UK Markets open in 4 hrs 11 mins

No pension at 50? This 3-step plan could save your retirement

Edward Sheldon, CFA
Family relationship with bond and care

Having no pension at 50 is not an ideal situation. Yet at the same time, it’s also not the end of the world. Act quickly and you still have the best part of two decades to build up a healthy retirement pot. You’d be surprised at what can be achieved, savings-wise, over that kind of time frame, especially if you get your money working hard for you.

With that in mind, here’s a simple three-step plan that could help you salvage your retirement if you’re 50 with no pension.

Open your own pension account 

If you have no pension set up at 50, it makes sense to set one up as soon as possible. The reason it’s a good idea to save into a pension for retirement, as opposed to a savings account, is that pensions come with tax relief. This means that your contributions are topped up by the government. Basic-rate taxpayers receive 20% tax relief (higher rate taxpayers can claim back more) meaning that an £800 contribution is topped up to £1,000.

There are two main ways to open a pension. The first way is to open a personal pension account. These are offered by a number of financial services companies such as Aviva and Fidelity. The second way is to open a Self-Invested Personal Pension (SIPP) account. This is a government-approved personal pension scheme that enables you to make your own investment decisions. These are also offered by a range of companies such as Hargreaves Lansdown and AJ Bell.

Get saving

Once your pension is open, start making regular contributions. The more you save into your pension, the more tax relief you’ll receive and the quicker you’ll build up your retirement pot. You can contribute up to £40,000 per year, or 100% of your income if you earn less than £40,000, into a pension account and qualify for tax relief.

Start investing

Finally, the most important step is to invest the money within your pension so that it grows over time.

The best way to do this is to put your money to work in the stock market through either investment funds or individual shares. Over the long run, the stock market tends to generate returns of around 7%-10% per year, meaning that it can boost your wealth significantly over time.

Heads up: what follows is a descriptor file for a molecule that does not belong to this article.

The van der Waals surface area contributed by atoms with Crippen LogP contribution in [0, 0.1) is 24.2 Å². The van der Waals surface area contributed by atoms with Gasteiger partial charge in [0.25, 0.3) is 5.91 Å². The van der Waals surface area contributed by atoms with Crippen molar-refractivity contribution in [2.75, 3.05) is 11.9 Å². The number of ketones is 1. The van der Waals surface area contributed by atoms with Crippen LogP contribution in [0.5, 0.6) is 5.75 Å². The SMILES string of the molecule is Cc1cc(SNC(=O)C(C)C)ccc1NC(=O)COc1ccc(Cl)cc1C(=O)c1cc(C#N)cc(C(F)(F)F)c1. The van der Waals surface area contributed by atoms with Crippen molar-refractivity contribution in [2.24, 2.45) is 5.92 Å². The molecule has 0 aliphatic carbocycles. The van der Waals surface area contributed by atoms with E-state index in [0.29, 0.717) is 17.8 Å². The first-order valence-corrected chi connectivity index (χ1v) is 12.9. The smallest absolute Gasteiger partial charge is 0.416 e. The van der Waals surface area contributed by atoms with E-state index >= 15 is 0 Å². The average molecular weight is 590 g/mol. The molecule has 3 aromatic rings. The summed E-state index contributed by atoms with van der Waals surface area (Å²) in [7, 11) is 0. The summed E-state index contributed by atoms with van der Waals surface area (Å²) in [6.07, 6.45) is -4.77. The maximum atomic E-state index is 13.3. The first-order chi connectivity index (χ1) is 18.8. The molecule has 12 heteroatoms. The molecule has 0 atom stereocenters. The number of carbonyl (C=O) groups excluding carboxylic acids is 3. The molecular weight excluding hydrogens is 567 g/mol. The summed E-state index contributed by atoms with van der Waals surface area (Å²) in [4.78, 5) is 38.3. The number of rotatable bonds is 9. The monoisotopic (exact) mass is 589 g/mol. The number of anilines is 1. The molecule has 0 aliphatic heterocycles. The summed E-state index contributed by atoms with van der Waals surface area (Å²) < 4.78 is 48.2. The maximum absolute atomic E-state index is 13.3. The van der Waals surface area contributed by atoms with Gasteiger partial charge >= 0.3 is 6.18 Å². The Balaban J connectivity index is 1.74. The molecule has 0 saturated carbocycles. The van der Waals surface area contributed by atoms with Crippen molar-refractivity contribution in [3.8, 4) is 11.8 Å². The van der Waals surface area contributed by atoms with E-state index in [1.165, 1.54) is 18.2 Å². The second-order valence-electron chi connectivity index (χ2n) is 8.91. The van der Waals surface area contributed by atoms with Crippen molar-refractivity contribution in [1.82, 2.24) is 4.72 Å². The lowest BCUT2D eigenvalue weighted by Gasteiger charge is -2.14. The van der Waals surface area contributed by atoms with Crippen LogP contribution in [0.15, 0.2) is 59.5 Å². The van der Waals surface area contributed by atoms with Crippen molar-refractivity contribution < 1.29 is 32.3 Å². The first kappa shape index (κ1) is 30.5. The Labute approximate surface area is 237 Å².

For example, let’s say you saved £500 per month from the age of 50 into a pension, picked up 20% tax relief (taking your annual savings to £7,500) and then generated a return of 8% per year through the stock market on your money. According to my calculations, by 67, your pension would be worth over £250,000. That’s certainly not a bad result from savings of just £500 per month, starting at 50. 

Of course, you could potentially save much more than this if your income permits. Raise your savings to £1,000 per month, and you’re looking at pension savings of over £500k by the age of 67.

Ultimately, the key, if you have no pension at 50, is to act sooner rather than later, and get your money working for you as soon as possible.

More reading

Edward Sheldon owns shares in Aviva and Hargreaves Lansdown. The Motley Fool UK has recommended Hargreaves Lansdown. Views expressed on the companies mentioned in this article are those of the writer and therefore may differ from the official recommendations we make in our subscription services such as Share Advisor, Hidden Winners and Pro. Here at The Motley Fool we believe that considering a diverse range of insights makes us better investors.

Motley Fool UK 2019